James Ley reviews 'The Lost Thoughts of Soldiers' by Delia Falconer

James Ley reviews 'The Lost Thoughts of Soldiers' by Delia Falconer

The Lost Thoughts of Soldiers

by Delia Falconer

Picador $28 pb, 146 pp, 0330421794

It is eight years since Delia Falconer published her successful début novel, The Service of Clouds. Eight years is a long time. It took James Joyce eight years to write Ulysses (1922). Eight years is one year longer than Joseph Heller laboured over Catch-22 (1961) and about six years longer than it took George Eliot to knock out Middlemarch (1871-72). Of course, when Falconer’s new novel is set alongside these famous works, one cannot help noticing that The Lost Thoughts of Soldiers is a rather slender volume. To have taken eight years, it must have been written at the rate of about a word a day. True, size isn’t everything, and Falconer has kept busy as an essayist and critic in the meantime, but it is a little anticlimactic, after the best part of a decade has gone by, to be presented with a novella that you finish reading before your coffee goes cold.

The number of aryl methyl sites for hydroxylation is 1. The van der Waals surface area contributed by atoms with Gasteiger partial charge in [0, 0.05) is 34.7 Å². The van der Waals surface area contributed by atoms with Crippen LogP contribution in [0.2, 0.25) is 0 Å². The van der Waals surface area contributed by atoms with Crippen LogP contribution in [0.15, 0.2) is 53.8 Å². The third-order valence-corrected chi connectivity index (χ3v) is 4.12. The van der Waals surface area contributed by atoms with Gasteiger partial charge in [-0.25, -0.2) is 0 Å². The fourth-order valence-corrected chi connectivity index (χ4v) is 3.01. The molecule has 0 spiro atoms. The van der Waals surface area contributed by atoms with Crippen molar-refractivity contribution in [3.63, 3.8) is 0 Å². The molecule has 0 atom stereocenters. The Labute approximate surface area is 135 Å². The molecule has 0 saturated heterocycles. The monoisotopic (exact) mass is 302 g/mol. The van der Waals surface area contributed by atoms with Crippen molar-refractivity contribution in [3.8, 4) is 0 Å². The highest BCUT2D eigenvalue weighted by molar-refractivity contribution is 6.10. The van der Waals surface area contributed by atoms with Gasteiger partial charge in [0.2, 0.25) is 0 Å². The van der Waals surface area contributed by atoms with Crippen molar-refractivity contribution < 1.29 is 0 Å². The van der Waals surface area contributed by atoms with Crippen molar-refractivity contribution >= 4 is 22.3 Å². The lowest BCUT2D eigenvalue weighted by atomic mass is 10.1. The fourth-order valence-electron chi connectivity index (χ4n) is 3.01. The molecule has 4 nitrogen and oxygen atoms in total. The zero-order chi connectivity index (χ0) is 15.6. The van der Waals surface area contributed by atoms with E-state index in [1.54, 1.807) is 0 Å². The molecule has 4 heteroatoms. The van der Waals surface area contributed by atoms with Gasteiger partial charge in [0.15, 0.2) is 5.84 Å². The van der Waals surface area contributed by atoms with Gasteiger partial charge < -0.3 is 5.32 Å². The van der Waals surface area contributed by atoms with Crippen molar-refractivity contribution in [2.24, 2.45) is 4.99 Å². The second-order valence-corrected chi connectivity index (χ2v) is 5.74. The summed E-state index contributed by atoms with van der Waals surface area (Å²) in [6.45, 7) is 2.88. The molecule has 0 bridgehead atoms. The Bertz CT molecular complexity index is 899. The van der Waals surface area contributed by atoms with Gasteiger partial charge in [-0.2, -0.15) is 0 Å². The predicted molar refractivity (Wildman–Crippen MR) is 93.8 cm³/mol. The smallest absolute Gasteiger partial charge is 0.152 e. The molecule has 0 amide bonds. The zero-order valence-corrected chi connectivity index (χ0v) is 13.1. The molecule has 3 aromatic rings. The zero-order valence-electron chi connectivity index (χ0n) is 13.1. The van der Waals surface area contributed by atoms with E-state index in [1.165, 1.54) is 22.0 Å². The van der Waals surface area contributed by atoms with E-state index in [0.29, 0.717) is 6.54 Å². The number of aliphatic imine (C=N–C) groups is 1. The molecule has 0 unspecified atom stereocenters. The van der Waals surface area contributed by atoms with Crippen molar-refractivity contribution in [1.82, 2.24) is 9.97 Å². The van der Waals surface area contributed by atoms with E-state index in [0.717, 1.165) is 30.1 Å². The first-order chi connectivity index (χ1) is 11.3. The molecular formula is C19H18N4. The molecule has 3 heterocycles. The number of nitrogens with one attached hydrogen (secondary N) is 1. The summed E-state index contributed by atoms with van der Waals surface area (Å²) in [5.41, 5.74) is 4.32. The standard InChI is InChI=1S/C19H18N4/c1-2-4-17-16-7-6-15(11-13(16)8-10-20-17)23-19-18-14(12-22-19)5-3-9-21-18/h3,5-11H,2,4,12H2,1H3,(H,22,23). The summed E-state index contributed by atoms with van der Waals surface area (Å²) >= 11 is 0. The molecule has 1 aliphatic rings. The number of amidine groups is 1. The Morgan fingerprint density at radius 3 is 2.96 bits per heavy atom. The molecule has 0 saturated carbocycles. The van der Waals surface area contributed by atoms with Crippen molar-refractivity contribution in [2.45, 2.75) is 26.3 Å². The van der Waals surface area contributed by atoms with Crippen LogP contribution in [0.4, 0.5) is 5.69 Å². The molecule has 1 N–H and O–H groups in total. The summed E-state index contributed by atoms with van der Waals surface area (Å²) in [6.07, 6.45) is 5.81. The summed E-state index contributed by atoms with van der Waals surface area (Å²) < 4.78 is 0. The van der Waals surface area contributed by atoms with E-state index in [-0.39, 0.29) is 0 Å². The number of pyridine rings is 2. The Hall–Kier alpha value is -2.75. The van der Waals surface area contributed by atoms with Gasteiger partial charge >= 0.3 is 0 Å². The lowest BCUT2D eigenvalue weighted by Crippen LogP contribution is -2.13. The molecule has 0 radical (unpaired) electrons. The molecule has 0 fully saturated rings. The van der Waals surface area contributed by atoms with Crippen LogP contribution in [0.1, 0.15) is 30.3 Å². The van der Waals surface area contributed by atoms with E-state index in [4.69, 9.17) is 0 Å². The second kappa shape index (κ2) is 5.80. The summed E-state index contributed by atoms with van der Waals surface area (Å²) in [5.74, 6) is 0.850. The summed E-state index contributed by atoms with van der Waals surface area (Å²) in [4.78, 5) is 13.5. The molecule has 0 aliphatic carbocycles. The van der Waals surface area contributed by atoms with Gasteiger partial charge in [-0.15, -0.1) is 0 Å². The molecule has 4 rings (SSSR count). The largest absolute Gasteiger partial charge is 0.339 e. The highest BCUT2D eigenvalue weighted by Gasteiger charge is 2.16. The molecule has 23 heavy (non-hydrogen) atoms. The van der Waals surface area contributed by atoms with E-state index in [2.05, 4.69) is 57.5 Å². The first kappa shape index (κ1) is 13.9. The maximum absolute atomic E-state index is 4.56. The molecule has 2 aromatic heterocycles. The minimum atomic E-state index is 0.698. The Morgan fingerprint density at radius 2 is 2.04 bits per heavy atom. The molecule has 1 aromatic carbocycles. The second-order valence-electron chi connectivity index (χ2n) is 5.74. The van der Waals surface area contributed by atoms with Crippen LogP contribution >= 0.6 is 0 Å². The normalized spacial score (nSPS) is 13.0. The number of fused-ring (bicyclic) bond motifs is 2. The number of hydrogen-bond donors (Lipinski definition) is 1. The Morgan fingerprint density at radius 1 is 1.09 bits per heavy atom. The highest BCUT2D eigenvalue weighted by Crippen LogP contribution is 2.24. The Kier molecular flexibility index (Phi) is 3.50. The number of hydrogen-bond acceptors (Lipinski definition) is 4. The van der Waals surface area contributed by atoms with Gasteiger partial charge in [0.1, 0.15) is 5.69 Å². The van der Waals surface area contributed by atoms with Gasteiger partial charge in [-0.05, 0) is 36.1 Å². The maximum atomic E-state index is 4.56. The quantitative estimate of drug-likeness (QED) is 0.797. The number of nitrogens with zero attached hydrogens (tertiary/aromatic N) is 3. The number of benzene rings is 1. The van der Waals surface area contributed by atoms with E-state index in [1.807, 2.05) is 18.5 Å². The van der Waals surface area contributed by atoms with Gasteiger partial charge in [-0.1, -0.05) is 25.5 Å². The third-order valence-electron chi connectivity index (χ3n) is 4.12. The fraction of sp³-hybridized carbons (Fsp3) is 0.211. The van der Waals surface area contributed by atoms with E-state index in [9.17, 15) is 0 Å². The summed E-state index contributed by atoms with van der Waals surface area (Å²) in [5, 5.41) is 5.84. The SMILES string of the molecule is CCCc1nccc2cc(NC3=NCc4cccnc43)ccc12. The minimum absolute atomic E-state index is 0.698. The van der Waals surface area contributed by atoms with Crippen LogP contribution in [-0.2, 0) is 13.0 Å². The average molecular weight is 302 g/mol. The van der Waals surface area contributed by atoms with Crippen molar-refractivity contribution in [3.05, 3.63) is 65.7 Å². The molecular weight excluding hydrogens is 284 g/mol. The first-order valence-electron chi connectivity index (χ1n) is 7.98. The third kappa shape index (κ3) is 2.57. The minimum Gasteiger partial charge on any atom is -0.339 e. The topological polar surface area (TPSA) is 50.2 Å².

I should confess that I was not one of the many people enraptured by The Service of Clouds, a novel in which even the act of vomiting in an alleyway was treated as an occasion for the author to indulge her fondness for mellifluous phrase­making. There is no denying the book was an unusually accomplished début that deserved the attention it received, but it was also earnest to the point of pomposity and so determined to overwhelm with the lushness of its descriptive passages that, for this reader at least, it quickly became insufferable. The Service of Clouds might not have been page after page of twinkling nonsense, but it worked damn hard to give the impression it was.

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Published in August 2005, no. 273
James Ley

James Ley

James Ley is an essayist and literary critic who lives in Melbourne. A former Editor of Sydney Review of Books, he has been a regular contributor to ABR since 2003.

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